United States District Court, N.D. Alabama, Eastern Division
For James Shehan, on behalf of himself and others similarly situated, Plaintiff: Gina DeRosier Greenwald, Michael Lewis Greenwald, LEAD ATTORNEYS, GREENWALD DAVIDSON PLLC, Boca Raton, FL.
For Wells Fargo Bank NA, Defendant: Divya S Gupta, Eric J Troutman, LEAD ATTORNEYS, SEVERSON & WERSON, Irvine, CA; R Frank Springfield, Ryan James Hebson, LEAD ATTORNEY, BURR & FORMAN LLP, Birmingham, AL.
MEMORANDUM OPINION AND ORDER
JOHN H. ENGLAND, III, UNITED STATES MAGISTRATE JUDGE.
Plaintiff James Shehan (" Shehan" ) initiated this putative class action against Defendant Wells Fargo Bank, N.A. (" Wells Fargo" ) alleging claims under the Telephone Consumer Protection Act, 47 U.S.C. § 227 et seq. (" TCPA" ). (Doc. 1). Wells Fargo now moves to stay the action contending the Federal Communications Commission (" FCC" ) has primary jurisdiction to determine " the central issue in this litigation." (Docs. 16). The motion is fully briefed and ripe for review. (Docs. 16, & 22). For the reasons stated more fully below, the motion, (doc. 16), is DENIED.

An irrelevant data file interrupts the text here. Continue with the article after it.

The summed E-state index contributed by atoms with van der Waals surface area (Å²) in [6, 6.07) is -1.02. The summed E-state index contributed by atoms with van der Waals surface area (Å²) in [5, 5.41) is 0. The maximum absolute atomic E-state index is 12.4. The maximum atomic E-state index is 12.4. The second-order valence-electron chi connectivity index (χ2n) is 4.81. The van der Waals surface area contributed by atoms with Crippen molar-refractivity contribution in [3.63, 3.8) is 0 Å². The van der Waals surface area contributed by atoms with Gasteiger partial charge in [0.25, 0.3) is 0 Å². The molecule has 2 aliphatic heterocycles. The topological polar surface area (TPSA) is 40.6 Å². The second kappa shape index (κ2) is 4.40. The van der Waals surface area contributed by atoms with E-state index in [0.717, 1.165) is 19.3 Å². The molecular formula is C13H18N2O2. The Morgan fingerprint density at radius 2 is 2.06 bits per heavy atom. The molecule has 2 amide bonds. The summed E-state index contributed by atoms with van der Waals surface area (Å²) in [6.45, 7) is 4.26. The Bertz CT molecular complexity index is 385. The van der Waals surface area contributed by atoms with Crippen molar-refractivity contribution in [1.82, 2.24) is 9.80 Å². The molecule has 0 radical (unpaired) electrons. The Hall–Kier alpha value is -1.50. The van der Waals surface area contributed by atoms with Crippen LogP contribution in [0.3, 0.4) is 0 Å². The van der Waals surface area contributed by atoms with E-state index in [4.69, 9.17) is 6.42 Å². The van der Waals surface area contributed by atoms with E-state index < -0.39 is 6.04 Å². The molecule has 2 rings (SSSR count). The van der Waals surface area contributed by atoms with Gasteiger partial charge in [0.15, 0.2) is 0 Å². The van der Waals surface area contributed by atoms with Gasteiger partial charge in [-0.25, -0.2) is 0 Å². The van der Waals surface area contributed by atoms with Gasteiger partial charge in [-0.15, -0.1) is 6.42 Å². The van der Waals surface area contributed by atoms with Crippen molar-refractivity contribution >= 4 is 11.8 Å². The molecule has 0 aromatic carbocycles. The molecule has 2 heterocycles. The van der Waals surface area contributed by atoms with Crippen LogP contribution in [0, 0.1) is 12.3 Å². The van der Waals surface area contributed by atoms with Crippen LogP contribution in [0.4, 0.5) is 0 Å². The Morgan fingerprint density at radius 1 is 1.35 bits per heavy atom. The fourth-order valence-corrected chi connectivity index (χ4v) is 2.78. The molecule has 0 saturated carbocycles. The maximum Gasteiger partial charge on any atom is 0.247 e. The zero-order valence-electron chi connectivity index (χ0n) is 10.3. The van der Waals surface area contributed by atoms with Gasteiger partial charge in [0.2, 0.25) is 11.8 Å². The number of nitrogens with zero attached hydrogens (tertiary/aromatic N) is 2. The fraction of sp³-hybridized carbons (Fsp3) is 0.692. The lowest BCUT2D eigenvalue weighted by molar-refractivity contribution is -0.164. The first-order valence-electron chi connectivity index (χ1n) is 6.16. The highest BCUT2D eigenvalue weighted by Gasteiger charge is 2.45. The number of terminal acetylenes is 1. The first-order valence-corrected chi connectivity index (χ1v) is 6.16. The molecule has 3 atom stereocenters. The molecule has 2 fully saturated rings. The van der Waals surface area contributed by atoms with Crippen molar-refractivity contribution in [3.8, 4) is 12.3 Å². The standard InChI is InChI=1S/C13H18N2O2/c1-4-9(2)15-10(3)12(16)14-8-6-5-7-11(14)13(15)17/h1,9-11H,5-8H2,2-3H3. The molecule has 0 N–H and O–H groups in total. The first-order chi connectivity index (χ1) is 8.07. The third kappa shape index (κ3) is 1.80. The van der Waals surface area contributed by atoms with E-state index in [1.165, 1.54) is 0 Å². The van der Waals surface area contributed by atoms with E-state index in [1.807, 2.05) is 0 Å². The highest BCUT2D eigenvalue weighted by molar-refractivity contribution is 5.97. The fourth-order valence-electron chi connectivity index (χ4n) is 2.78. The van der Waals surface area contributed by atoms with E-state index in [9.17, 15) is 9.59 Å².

I. Factual Background
Shehan alleges Wells Fargo violated the TCPA by autodialing his cellular telephone number (for a non-emergency purpose) without his consent. ( See doc. 1 at 3-5). Section 227(b)(1)(A)(iii) of the TCPA sets forth restrictions on the use of automated telephone equipment and prerecorded voice calls, providing, in pertinent part, as follows:
It shall be unlawful for any person within the United States, or any person outside the United States if the recipient is within the United States --
(A) to make any call (other than a call made for emergency purposes or made with the prior express consent of the called party) using any automatic telephone dialing system or an artificial or prerecorded voice --
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(iii) to any telephone number assigned to a paging service, cellular telephone service, specialized mobile radio service, or other radio common carrier service, or any service for which the called party is charged for the call.
Wells Fargo contends the calls were not intentionally directed at Shehan, but were made in an attempt to call an individual named " Brasher" on the number he provided, with his express consent. (Doc. 17 at 1). Apparently, Brasher was the previous
holder of Shehan's cellular phone number but was no longer associated with the cellular phone number at the time Wells Fargo ...